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Amid the rumour and innuendo, Pat Carey's resignation was inevitable

Analysis: The former minister’s swift resignation as Fianna Fáil’s director of elections was always on the cards once his name began to circulate in the political bubble.

Pat Carey
Pat Carey
Image: RollingNews.ie/PA

THERE HAS BEEN widespread shock in political circles to the linking of Pat Carey to allegations of abuse dating back to the early 1990s.

Once it emerged early on Tuesday that he was the politician linked to the front page story on the Irish Independent it was inevitable that he would have to resign as Fianna Fáil’s director of elections.

The party expected last night’s statement of resignation from both his important general election role and as a party member once Carey’s name began to circulate in the Leinster House bubble.

Politically, Fianna Fáil has had to deal with quite a bit over the last four years in the aftermath of its 2011 general election massacre, where Carey was among the over 50 TDs to lose their seats, but that pales into insignificance when compared to the seriousness of this story.

First, a number of people have given statements to gardaí claiming that they were abused by a man who later became a government minister. An investigation has been launched and is ongoing into what, in any circumstances, is an extremely serious matter.

Second, we have the extraordinary situation whereby Carey has not even been contacted by gardaí in relation to these allegations.

Yet he felt compelled to issue a statement through his solicitors last night having been the subject of “rumour and innuendo” – as he puts it – regarding the Irish Independent story.

New territory

Carey, 68, is, in his own words, “distraught” that he had to learn of his name being linked to this story through the media and then had to contend with journalists contacting him.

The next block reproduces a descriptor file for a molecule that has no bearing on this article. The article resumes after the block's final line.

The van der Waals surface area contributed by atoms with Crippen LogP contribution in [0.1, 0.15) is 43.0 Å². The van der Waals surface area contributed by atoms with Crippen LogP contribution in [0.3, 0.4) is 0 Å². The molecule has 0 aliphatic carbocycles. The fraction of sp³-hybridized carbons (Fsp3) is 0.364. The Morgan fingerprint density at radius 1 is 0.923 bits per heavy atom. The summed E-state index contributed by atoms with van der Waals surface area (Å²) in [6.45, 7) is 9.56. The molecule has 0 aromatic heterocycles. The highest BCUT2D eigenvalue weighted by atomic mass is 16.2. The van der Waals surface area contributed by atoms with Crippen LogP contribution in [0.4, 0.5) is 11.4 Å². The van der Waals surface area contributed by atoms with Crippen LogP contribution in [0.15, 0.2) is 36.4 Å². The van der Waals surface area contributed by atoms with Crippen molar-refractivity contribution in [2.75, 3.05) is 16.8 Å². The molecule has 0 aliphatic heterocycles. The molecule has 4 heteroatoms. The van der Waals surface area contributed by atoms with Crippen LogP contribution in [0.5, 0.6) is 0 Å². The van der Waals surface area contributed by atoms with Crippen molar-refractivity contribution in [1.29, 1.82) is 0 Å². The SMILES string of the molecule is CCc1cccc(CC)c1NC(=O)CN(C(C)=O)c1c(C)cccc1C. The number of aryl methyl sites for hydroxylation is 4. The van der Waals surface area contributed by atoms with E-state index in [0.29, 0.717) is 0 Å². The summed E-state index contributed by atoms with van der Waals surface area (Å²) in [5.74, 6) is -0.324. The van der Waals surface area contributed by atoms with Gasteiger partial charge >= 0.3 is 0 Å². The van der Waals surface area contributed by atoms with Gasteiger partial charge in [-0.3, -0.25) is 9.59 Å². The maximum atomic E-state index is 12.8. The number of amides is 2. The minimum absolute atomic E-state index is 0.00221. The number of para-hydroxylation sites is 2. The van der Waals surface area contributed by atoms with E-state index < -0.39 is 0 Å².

In his statement last night he admitted that he was aware of speculation regarding him, but said that he absolutely and unconditionally denies impropriety in relation to the allegations that have circulated in recent days.

This is new territory in Irish public life whereby before a person is even contacted by the gardaí in relation to serious allegations they have to go public and deny any link to them.

It’s troubling in some respects for the principle of innocent until proven guilty. But no media organisation would or should turn down a story of such importance and which is undoubtedly in the public interest. There may well be questions for the gardaí over how and why the story emerged.

The reason for the gardaí waiting to speak to the person at the centre of the allegations is a sound one. Gardaí reportedly began their investigation after a woman in her 30s came forward to claim she had been abused in the early 1990s.

Investigators have spoken to a number of people who have given similar statements alleging abuse. Gardaí want to make sure they are satisfied they have met and interviewed all potential witnesses.

But that will provide little solace to Carey, a former school teacher, principal and community worker, who had lived a life of quiet retirement from elected politics after losing his Dublin North-West Dáil seat in 2011.

Prominent role

That was until he emerged in February of this year to reveal that he was gay. He said his only regret was that he didn’t have “the courage or confidence” to come out earlier.

“When I look back it’s an awful pity I didn’t feel able to do that. Nobody stopped me, but I wasn’t sure how it would be received,” he told the Irish Times.

He later drew widespread praise for an interview with Seán O’Rourke on RTÉ Radio where he spoke of coming out very late in life and of the loneliness of living with his secret.

Carey went on to play a prominent role in the same-sex marriage referendum and was heavily involved with the groundbreaking work of the Yes Equality campaign. He was one of the many happy faces at Dublin Castle on result day in May.

His new-found public prominence, likability and extensive political background and knowledge were among the reasons why Fianna Fáil made him the party’s director of elections for next year’s general election.

Now, in order to avoid any controversy or distraction, Carey has withdrawn completely from public life and Fianna Fáil must find his replacement.

For the party the extent of the political damage this causes pales into insignificance given the seriousness of the allegations of abuse.

But, for what it’s worth, this is unlikely to cause Fianna Fáil huge political damage. The story is likely to stay out of the news in the months ahead as the garda investigation continues.

Read: Amid speculation, Pat Carey steps down as Fianna Fáil’s election chief

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About the author:

Hugh O'Connell

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